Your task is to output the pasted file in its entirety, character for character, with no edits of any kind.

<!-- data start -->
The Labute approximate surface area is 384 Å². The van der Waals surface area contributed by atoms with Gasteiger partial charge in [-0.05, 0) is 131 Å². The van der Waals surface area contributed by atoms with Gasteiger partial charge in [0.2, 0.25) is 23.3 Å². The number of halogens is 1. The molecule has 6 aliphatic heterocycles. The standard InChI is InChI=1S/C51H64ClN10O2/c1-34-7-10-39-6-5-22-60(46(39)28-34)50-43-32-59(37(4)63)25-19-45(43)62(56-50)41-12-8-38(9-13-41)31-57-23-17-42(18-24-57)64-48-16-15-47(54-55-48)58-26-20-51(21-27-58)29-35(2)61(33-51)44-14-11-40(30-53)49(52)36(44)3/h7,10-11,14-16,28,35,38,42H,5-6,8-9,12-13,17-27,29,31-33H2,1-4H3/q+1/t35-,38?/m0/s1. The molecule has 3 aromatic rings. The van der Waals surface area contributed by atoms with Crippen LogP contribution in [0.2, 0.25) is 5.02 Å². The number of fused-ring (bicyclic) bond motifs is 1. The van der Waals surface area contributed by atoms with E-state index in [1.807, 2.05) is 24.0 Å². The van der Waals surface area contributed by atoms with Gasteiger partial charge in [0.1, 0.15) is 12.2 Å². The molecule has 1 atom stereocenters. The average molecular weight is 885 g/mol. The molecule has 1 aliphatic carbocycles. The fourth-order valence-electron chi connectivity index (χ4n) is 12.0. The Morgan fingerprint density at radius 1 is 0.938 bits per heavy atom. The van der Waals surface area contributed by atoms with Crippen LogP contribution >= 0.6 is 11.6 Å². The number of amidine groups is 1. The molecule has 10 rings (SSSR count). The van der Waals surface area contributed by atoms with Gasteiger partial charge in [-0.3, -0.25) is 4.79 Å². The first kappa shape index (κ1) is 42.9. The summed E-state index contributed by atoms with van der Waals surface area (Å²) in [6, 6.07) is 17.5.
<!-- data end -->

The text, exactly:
The Labute approximate surface area is 384 Å². The van der Waals surface area contributed by atoms with Gasteiger partial charge in [-0.05, 0) is 131 Å². The van der Waals surface area contributed by atoms with Gasteiger partial charge in [0.2, 0.25) is 23.3 Å². The number of halogens is 1. The molecule has 6 aliphatic heterocycles. The standard InChI is InChI=1S/C51H64ClN10O2/c1-34-7-10-39-6-5-22-60(46(39)28-34)50-43-32-59(37(4)63)25-19-45(43)62(56-50)41-12-8-38(9-13-41)31-57-23-17-42(18-24-57)64-48-16-15-47(54-55-48)58-26-20-51(21-27-58)29-35(2)61(33-51)44-14-11-40(30-53)49(52)36(44)3/h7,10-11,14-16,28,35,38,42H,5-6,8-9,12-13,17-27,29,31-33H2,1-4H3/q+1/t35-,38?/m0/s1. The molecule has 3 aromatic rings. The van der Waals surface area contributed by atoms with Crippen LogP contribution in [0.2, 0.25) is 5.02 Å². The number of fused-ring (bicyclic) bond motifs is 1. The van der Waals surface area contributed by atoms with E-state index in [1.807, 2.05) is 24.0 Å². The van der Waals surface area contributed by atoms with Gasteiger partial charge in [0.1, 0.15) is 12.2 Å². The molecule has 1 atom stereocenters. The average molecular weight is 885 g/mol. The molecule has 1 aliphatic carbocycles. The fourth-order valence-electron chi connectivity index (χ4n) is 12.0. The Morgan fingerprint density at radius 1 is 0.938 bits per heavy atom. The van der Waals surface area contributed by atoms with Crippen LogP contribution >= 0.6 is 11.6 Å². The number of amidine groups is 1. The molecule has 10 rings (SSSR count). The van der Waals surface area contributed by atoms with Gasteiger partial charge in [-0.3, -0.25) is 4.79 Å². The first kappa shape index (κ1) is 42.9. The summed E-state index contributed by atoms with van der Waals surface area (Å²) in [6, 6.07) is 17.5.